Muscarinic M1 and M4 receptor subtypes in normal and patjhological conditions in the central nervous system : Studies on human and animal tissues using subtype selective ligands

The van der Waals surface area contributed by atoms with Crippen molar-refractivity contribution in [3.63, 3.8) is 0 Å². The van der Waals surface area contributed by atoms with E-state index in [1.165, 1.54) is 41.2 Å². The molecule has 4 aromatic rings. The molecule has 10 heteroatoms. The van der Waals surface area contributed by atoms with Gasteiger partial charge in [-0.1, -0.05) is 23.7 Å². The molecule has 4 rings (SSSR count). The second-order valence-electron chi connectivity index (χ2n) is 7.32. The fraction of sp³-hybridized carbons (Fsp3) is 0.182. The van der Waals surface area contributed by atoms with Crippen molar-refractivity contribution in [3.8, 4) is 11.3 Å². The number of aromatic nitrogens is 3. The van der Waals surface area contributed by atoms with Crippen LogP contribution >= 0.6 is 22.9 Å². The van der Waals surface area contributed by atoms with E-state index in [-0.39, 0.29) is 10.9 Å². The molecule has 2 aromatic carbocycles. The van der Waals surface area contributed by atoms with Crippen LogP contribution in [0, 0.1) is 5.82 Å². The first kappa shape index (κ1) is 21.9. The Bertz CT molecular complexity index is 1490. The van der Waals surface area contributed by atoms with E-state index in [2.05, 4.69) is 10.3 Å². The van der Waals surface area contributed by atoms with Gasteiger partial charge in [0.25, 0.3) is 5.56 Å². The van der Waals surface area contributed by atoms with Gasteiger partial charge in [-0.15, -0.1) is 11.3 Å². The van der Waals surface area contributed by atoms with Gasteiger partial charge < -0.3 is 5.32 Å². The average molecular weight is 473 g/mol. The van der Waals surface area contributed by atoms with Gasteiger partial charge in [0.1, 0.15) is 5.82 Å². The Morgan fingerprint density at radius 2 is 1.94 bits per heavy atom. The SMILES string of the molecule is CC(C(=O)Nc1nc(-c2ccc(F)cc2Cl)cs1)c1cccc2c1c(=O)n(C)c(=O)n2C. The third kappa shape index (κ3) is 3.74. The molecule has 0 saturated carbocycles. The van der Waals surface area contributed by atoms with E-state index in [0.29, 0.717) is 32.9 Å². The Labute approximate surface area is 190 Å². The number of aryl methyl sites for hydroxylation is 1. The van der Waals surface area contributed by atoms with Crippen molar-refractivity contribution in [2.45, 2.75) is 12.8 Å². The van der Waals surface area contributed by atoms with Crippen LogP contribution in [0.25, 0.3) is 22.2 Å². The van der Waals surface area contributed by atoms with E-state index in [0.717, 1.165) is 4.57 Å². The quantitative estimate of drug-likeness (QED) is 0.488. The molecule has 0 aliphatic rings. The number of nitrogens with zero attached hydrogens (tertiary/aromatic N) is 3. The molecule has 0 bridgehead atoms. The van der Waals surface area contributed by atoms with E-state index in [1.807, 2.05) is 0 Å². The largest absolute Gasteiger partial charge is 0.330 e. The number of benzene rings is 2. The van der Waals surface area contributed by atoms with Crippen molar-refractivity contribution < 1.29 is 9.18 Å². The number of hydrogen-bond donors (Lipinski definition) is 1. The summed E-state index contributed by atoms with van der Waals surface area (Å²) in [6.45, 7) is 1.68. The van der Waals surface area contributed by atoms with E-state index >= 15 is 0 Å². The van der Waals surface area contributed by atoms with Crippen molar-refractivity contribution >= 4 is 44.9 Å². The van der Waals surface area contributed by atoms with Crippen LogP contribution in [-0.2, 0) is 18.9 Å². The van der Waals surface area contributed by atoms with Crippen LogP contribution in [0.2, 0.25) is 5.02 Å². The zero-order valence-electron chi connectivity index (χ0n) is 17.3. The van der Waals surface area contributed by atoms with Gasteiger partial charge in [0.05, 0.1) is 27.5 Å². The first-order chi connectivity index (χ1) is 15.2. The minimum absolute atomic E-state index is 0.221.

Sammanfattning: Snake venoms from different mamba species contain toxins that bind to muscarinic acetylcholine receptors (mAChR). The toxins MT-1 (selective for M1 after iodination), M1 toxin-1 (also known as MT7, selective for MI) and M4 toxin-1 (also known as MT3, selective for M4 receptors) were isolated and used to study M1 and M4 receptor subtypes in normal and pathological conditions. The pharmacological profile of M1 toxin-1 was determined in functional assays using cloned human M1- M4 receptors expressed in CHO cells. It was clearly demonstrated that M1 toxin-1 acts as a selective noncompetitive antagonist of the muscarinic M1 receptors by binding stably to an allosteric site. Age-related loss of mAChRs in rat hippocampus and neocortex is still controversial. The effect of ageing on the level of M1 and M4 mAChR subtypes was investigated in the hippocampus and entorhinal cortex of young (21 days), adult (3 months) and old (25 months) rats. A significant increase in muscarinic M1 receptor binding in all areas of the hippocampus and a significant loss in M4 binding only in the CA1 region and entorhinal cortex have been observed in 25 months compared to 21-day-old rats. The increase of M1 receptors in (old aged) rats could be due to compensatory processes as a result of the changes in M4 receptors. The decrease in M4 receptors in the entorhinal cortex and in the CA1 area of the hippocampus of (old aged) rats could be one of the factors leading to impaired cognitive function. Administration of mAChR agonists or acetylcholinesterase inhibitors produces effective pain relief However, the mAChR subtype(s) involved in the spinal cord are not fully defined. The levels of M1 and M4 receptor subtypes in spinal cord of acute and chronic arthritic rats were investigated. No M1- toxin 1 binding was observed, indicating an absence of M1 receptors. However, the binding Of M4- toxin 1 was reduced between 87-90 % in the Rexed laminae I to X of the spinal cord both in acute and chronic pain as compared to controls. These findings suggest that the mAChR M4 subtype may have a role in cholinergic mechanisms of analgesia. Alzheimers disease (AD) related loss of mAChR subtype has been controversial. Muscarinic M1, M2 and M4 receptor subtype changes in the hippocampus of AD and control brains were evaluated. A significant decrease in M4 receptors was observed in the dentate gyrus and CA4 regions of brain sections from AD patients compared to controls. These findings suggest that, relative to other mAChR subtype, the M4 receptor could be the subtype that is selectively compromised in AD. Long-term adrenalectomy (ADX) has been reported to cause significant loss of cells in the dentate gyrus and CA1-CA4 fields of the hippocampus resulting in impairment of cognitive functions. The effect of ADX on muscarinic M1 and M4 receptors levels in the hippocampus and entorhinal cortex of 3, 14, 30, 90 and 150 days adrenalectomized male Wistar rats was studied. A significant loss Of M4 but not M1 receptors was observed in the different areas of the hippocampus and entorhinal cortex which varied with time after ADX. The vulnerability is in the order entorhinal cortex > dentate gyrus, CA4 > CA3 > CA2, CAI. Our results show that M1 and M4 receptors are differentially affected after ADX and indicate that the M4 receptor subtype is influenced by adrenal hormones and suggest that the M4 receptor might be the subtype linked to memory functions in the hippocampus. In conclusion, the studies from the five papers (Papers I - V) constituting this thesis demonstrate that selective ligands like the muscarinic toxins are valuable tools to establish the roles of the different mAChR subtypes involved in normal and pathological conditions in the CNS. These findings suggest that, relative to the M1, the M4 receptor could be the subtype that is selectively compromised in Alzheimer's disease and in pain response. These findings might lead to new therapeutic strategies in the treatment of pain and Alzheimer's disease.
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